How To Run A Stylish Household On A Budget

A working mom shares her five frugal tips on keeping a tasteful and efficient house on shoestring resources


“I am always drawn back to places where I have lived, the houses and their neighborhoods.” I often steal this line from Breakfast at Tiffany’s by Truman Capote because it perfectly encapsulates how I feel, especially about the first place my husband and I lived in right after we got married.

Our first home was a studio unit in a neighborhood on the edge of gentrification. The only things in the apartment when we moved in were a folding bed, a trashcan and a 50-piece Tupperware set. Starting out, living on a single income, we happily filled our studio with inexpensive furniture from IKEA and the neighborhood department store.

A friend of mine who moved to the city at around the same time decorated her first apartment with castoffs she found on the street, plus items donated by various friends and family members. The only hitch with this decorating method is finding the muscle to help you haul a chest of drawers from the curb up to your walkup apartment.  But the stuff she cobbled together was pretty cool, so there seemed to be a certain charm to being a spirited young furniture scavenger.

Years passed; my husband and I worked, we earned, we saved more than we spent. Most of all, we harnessed the cheapskate mentality of our lean years. It continues to serve us well, especially now we have to pay for a two-bedroom apartment, two cars, and a nanny. We realized that the only way to really keep your household financially fit is to have a budget. “Budget” may seem like a restrictive word, but it actually lets you control your money instead of your money controlling you. We have these basic budget rules that we live by:

Enforce “forced” savings.

Back in the day, I would withdraw 10% of our income and stash it in an envelope in the household safe. A good start, but this is not the optimum way to save money. Now we’ve set up an auto-deduct that takes a designated percentage of money from our direct deposit account and transfers it to an untouchable savings account. The reason is simple—if you don’t see it, you can’t spend it.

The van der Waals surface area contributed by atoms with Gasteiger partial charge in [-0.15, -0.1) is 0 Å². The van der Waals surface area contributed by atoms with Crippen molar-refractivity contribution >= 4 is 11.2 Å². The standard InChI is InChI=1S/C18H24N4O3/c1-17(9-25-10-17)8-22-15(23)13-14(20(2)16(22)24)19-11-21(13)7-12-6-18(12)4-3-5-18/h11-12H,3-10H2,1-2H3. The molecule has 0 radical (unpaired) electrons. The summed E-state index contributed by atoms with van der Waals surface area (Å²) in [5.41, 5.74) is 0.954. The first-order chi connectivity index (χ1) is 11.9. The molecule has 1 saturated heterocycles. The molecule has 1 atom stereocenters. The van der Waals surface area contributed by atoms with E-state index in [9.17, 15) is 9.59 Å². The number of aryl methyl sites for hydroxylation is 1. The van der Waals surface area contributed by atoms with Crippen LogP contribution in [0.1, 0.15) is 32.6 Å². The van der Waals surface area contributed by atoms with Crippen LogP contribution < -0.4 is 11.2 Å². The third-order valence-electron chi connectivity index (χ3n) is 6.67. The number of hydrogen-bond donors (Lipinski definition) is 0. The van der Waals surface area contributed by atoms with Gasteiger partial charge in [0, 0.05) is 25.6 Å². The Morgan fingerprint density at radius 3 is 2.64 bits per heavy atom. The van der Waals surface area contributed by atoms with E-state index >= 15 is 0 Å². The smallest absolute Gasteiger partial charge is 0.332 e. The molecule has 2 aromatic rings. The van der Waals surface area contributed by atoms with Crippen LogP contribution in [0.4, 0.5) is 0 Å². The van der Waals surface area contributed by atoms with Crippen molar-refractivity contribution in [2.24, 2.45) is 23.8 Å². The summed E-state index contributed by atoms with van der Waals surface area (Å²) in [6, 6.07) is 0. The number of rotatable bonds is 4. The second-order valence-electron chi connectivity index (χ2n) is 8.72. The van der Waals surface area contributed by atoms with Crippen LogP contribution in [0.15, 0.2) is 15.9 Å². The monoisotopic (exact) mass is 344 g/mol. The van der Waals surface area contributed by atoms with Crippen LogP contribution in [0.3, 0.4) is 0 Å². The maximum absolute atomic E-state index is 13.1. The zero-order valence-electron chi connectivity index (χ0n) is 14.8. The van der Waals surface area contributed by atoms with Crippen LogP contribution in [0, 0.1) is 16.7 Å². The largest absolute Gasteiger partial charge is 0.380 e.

Salary raises should not be seen as reasons to supersize your lifestyle.

I read the book Confessions of a Shopaholic and considered it a cautionary tale rather than feel-good fiction. Receive a raise at work? Try not to think of it as an opportunity to buy expensive status items, but an opportunity to pump more money into your savings. Decide on a set amount of “treat” money to spend every month, so you don’t feel deprived, even if it’s just enough money for your favorite triple-whatever espresso drink and some nice hand soaps for the guest bathroom.

But don’t sacrifice quality.

Acquiring one well-made item is better than buying twenty cute but throwaway things. Also, don’t be above waiting for sales, comparison shop before shelling out money, and don’t buy furniture when you are sad or you have PMS, as these are times when you are most likely to convince yourself a P100,000 chair will solve everything that is wrong with your life.

Try high-low style.

That said; you know exactly what kind of folks we are when you walk into our home or observe our household. The furniture and accessories are a high-low mix; a Jonathan Adler vase sits on an IKEA console (my husband has become a whiz at following the wordless assembly diagrams of Leksviks and Aspelunds and all the other barely pronounceable items in the lovely IKEA catalog). Our son never had a color-coordinated nursery with precious trimmings or a matching bassinet and rocker; instead we bought simple, convertible furniture that could grow with him. Grocery and warehouse club runs are scheduled and lists are made prior to heading out, so that trips and purchases aren’t just based on impulse.

Know when to splurge.

Try as I might, I’m not as great at keeping to my baseline degree of frugality as I could be. A pair of expensive shoes or a gorgeous, impractical objet d’art still makes my heart race and tempts me to throw budgetary caution to the wind and hand over my credit card. I just remind myself that the momentary thrill of an expensive splurge ultimately doesn’t measure up to the peace of mind you get from knowing—and staying—within your spending limits. (But long live the latte!)

PHOTOS ("Savings," "Thrifty," and "Splurge"), Dairy Darilag (Lady Scott Jones store in “Quality”), Tala Singson (Urban Abode in “High-low”)

Read the original article ("Cents And Sensibility") in the July 2008 issue of Real Living Magazine. Download your digital copy of Real Living on the Real Living App. Log on to for more details.

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